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The Shock of the Fall - Blubbing

26 Jan 2014

The Shock of the Fall by Nathan Filer (Harper Collins: 2013) A traumatic childhood experience leaves one brother dead and the other troubled. Written in the first person, this book follows the survivor as he works through his grief and his guilt, and tries to find a way to live with it all.


I had a meeting in Slough one day a few years ago (I hit all the high spots). I was reading a book on the train on the way there. The Kite Runner. I had to put it down a few minutes before the train arrived at the station. It was getting to me. I was getting all teary, and I was running a real danger of walking into the meeting blubbing, which probably wouldn’t have looked all that professional.


It was the most emotional a book has ever made me, but this guy came close. The sadness comes dripping off the pages, and it seems every phase of the book ends on an emotional pig-out. It comes with some pretty admirable writing as well. There are bundles of acutely observed, sensitive, delicate thoughts in here, incredibly well expressed. The voice of the narrator/protagonist is well achieved, and the language gives it a very natural feel.


But this book is no Kite Runner. No siree. And I’ll tell you for why.


Sure, it got me going. It got me page turning, keen to find out the full story that was being slowly revealed. But it did all this using some hack tricks There was plot teaser after plot teaser, clumsily inserted in an almost soap opera way.


Because of the strength of the writing and the voice, and the authenticity of the theme, you know you’re in the presence of something way higher quality than a soap opera, but the story telling tactics were essentially the same. Every time I was give a glimpse of a half fact, and then left wondering whilst being whisked along to another scene, I recognized a cheap trick being employed to get me hooked.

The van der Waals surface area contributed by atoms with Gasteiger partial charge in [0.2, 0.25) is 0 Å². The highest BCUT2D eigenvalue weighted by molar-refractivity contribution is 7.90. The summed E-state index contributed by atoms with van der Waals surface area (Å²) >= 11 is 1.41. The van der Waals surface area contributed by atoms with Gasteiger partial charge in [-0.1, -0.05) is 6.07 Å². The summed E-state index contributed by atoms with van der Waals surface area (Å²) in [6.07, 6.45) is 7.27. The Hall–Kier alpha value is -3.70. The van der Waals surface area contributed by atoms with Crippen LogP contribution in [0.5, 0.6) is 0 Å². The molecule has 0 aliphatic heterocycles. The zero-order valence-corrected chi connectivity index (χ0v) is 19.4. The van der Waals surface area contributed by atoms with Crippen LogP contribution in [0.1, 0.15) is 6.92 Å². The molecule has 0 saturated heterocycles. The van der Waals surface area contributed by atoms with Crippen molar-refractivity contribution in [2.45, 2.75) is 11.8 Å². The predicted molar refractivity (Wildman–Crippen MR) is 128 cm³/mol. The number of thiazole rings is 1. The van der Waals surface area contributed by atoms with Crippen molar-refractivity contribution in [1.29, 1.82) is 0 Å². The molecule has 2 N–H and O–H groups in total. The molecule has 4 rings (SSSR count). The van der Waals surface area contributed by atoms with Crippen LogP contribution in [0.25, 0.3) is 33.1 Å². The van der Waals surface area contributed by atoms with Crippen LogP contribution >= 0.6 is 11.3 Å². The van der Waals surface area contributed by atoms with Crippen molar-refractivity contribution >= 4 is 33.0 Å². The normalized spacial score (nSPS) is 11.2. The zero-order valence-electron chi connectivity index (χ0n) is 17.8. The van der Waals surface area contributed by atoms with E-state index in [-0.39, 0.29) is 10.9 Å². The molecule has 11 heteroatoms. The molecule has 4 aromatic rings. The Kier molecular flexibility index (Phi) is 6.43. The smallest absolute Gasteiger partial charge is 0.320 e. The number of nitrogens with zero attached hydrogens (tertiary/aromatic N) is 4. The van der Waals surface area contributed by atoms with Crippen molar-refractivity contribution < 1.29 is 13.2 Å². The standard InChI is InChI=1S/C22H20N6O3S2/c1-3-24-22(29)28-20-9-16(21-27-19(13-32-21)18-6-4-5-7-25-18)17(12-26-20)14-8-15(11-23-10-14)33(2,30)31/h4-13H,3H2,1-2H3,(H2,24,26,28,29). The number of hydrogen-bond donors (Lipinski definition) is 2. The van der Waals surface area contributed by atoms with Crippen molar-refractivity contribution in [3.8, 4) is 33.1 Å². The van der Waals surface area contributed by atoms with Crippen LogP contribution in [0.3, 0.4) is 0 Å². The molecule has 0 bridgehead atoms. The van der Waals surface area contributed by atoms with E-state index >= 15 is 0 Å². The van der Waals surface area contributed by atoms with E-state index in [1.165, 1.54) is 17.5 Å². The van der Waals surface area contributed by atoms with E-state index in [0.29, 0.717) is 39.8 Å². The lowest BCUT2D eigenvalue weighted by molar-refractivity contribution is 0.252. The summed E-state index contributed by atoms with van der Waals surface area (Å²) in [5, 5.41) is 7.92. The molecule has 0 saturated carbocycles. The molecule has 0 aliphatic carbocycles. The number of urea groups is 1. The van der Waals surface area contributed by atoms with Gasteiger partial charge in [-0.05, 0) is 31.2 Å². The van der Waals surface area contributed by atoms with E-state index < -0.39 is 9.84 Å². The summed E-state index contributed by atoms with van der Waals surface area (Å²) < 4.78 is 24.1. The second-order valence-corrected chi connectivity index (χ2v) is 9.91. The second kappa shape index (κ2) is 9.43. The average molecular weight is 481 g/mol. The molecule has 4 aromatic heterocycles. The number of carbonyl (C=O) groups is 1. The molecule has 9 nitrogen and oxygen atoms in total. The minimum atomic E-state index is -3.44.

I’m not saying it doesn’t work. It totally does. I got hooked and wanted to uncover everything. But I resented Filer for playing such tricks on me all the same. And it wasn’t just plot teasers. A lot of the emotion came out of fairly underhand tactics, mainly banging on about stuff that you can’t help but be moved by. I mean, write about a dead kid and your readers will feel sad, no matter how well or how badly you do it. But this guy just kept going back to that well. However much it got me, I couldn’t shake the feeling that it was a bit too easy for him.


Look, there’s nothing wrong with a plot teaser. And there’s nothing wrong with familiar themes. But other people have used them more subtly, without leaving me feeling duped the way this book did.


I should also mention A Million Little Pieces. I enjoyed that book. And I remembered it. And I recognized it here. In long passages, I felt as if Filer had just read it and trotted off to do his own version.


This all fees a bit unkind. There is some originality here. There’s undoubted talent in the language. And cheap tricks or not, I did get a lump in my throat more than once.


So where does that leave me?




Honestly, it leaves me sitting on all sorts of fences. I can’t decide whether to applaud the results, or deride the means.


Next week, a Nordic crime thriller from the publishing house that brought us The Hundred Year Old Man Who Walked Out the Window and Disappeared. This one has a shorter title though. Promise.

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© Gavin Collins